… The most certain way to reduce consumption is through price.
Then again in 1985:
… Of all the concerns, there is one – taxation – which alarms us the most. While marketing restrictions and public and passive smoking do depress volume, in our experience taxation depresses it much more severely. Our concern for taxation is, therefore, central to our thinking about smoking and health. It has historically been the area to which we have devoted most resources and for the foreseeable future, I think things will stay that way almost everywhere.
… A high cigarette price, more than any other cigarette attribute, has the most dramatic impact on the share of the quitting population.
The tobacco industry’s stock line on price rises is to argue that smoking rates have not changed, it’s just that many more smokers are now buying illegal duty-not-paid loose tobacco (chop chop) and smuggled brands.
I summarised the many problems with these claims in a recent book on plain packaging (where the industry made exactly the same claims, now tellingly silent).
If illicit tobacco were as easy to obtain as the tobacco industry argues (some of their estimates being as high as one in six of all cigarettes smoked) how is it that ordinary smokers can find them with alleged consummate ease, while the full resources of the Australian federal police and tax office inspectors cannot manage to do so very often?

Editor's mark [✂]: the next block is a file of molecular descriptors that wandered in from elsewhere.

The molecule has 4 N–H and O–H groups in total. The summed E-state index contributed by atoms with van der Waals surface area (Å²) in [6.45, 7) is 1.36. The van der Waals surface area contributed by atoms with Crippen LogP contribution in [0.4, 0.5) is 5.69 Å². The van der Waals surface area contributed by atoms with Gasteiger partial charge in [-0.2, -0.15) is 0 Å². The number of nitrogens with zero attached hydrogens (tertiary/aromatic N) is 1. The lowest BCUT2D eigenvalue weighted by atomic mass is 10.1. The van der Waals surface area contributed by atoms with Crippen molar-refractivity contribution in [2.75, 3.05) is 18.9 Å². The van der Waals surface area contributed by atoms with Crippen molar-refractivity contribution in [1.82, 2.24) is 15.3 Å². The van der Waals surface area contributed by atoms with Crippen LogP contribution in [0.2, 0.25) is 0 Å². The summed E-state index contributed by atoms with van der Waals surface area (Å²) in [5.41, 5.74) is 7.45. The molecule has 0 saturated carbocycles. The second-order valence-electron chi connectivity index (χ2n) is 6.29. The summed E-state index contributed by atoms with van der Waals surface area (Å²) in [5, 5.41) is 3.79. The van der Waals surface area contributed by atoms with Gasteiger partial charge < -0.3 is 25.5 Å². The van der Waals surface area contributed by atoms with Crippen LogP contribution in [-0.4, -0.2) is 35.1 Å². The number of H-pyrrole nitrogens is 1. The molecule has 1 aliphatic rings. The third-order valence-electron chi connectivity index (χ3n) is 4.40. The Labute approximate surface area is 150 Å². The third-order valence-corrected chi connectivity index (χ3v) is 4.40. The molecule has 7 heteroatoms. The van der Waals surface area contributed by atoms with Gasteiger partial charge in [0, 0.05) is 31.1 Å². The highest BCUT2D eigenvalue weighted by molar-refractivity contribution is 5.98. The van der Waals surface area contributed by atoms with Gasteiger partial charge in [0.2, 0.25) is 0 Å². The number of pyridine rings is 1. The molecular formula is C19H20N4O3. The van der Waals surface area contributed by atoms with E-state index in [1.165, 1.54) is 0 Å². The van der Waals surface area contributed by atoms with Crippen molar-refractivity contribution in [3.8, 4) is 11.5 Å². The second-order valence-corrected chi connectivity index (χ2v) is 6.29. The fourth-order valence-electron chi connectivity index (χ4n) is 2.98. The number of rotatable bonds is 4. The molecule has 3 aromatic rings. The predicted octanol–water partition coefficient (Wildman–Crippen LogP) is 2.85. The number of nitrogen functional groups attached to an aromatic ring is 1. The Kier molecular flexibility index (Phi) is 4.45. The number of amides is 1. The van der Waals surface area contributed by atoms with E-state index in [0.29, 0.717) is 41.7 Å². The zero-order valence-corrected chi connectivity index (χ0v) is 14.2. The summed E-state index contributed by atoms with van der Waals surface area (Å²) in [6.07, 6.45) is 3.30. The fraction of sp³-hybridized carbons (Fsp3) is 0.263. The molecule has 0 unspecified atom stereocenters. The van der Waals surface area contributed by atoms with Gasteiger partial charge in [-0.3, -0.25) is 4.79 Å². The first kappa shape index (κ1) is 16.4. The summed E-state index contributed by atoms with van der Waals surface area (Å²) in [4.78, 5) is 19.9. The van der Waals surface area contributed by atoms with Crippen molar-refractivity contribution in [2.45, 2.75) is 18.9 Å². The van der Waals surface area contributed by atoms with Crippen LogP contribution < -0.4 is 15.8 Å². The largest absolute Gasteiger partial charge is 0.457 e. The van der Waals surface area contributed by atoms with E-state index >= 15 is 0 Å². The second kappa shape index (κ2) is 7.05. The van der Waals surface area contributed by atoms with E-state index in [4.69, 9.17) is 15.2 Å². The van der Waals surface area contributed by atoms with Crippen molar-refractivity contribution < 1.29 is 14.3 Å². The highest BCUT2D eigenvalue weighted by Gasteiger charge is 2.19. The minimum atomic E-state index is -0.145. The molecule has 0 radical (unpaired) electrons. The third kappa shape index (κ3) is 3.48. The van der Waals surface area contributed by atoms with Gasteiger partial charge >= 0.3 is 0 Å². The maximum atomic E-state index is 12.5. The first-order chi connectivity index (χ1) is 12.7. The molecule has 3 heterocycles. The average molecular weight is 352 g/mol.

Most amusing here is the duplicity of Big Tobacco’s unctuous posturing about heinous tax rises encouraging smuggling and tax avoidance, when the industry uses these rises to camouflage increases in its own margins. Financial Review journalist Neil Chenoweth’s exposé and the Cancer Council Victoria’s subsequent research on price changes after plain packaging reveal this.
From August 2011 to February 2013, while excise duty rose 24¢ for a pack of 25, the tobacco companies’ portion of the cigarette price (which excludes excise and GST), jumped A$1.75 to A$7.10. While excise had risen 2.8% over the period, the average net price had risen 27%. Philip Morris’ budget brand Choice 25s rose A$1.80 in this period, with only 41¢ of this being from excise and GST.
It’s often erroneously argued that those on low incomes are impervious to tobacco control measures like price rises, and suffer further deprivation with each price rise. This figure shows smoking status of Australians aged 14 and over by social disadvantage in 2010. As can be seen, there is not a lot of difference in the proportion of ex-smokers across the five quintiles.
Low socioeconomic smokers quit at around the same rates as those in higher quintiles. The big differences are in the proportions who smoke (and have never smoked). Those in the lowest social disadvantage quintile have nearly double the smoking prevalence of those in the highest quintile because of higher uptake, not because of lower quitting.
This chapter on tobacco taxation in Australia from the online resource Tobacco in Australia is essential reading.